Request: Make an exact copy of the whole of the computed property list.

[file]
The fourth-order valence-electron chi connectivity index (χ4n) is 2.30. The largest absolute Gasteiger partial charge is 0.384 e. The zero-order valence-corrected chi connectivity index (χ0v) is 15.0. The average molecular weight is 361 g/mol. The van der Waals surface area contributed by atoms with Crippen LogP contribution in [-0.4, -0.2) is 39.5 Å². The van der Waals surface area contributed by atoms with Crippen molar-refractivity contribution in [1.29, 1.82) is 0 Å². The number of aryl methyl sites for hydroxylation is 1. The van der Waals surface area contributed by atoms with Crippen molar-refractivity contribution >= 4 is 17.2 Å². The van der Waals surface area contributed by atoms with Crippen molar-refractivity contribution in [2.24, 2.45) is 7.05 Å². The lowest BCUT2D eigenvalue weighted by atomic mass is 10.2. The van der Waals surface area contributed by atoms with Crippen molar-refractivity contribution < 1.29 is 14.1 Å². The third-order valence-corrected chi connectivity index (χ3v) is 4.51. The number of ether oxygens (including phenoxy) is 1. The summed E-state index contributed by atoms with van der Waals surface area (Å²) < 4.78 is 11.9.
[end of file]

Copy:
The fourth-order valence-electron chi connectivity index (χ4n) is 2.30. The largest absolute Gasteiger partial charge is 0.384 e. The zero-order valence-corrected chi connectivity index (χ0v) is 15.0. The average molecular weight is 361 g/mol. The van der Waals surface area contributed by atoms with Crippen LogP contribution in [-0.4, -0.2) is 39.5 Å². The van der Waals surface area contributed by atoms with Crippen molar-refractivity contribution in [1.29, 1.82) is 0 Å². The number of aryl methyl sites for hydroxylation is 1. The van der Waals surface area contributed by atoms with Crippen molar-refractivity contribution >= 4 is 17.2 Å². The van der Waals surface area contributed by atoms with Crippen molar-refractivity contribution in [2.24, 2.45) is 7.05 Å². The lowest BCUT2D eigenvalue weighted by atomic mass is 10.2. The van der Waals surface area contributed by atoms with Crippen molar-refractivity contribution < 1.29 is 14.1 Å². The third-order valence-corrected chi connectivity index (χ3v) is 4.51. The number of ether oxygens (including phenoxy) is 1. The summed E-state index contributed by atoms with van der Waals surface area (Å²) < 4.78 is 11.9.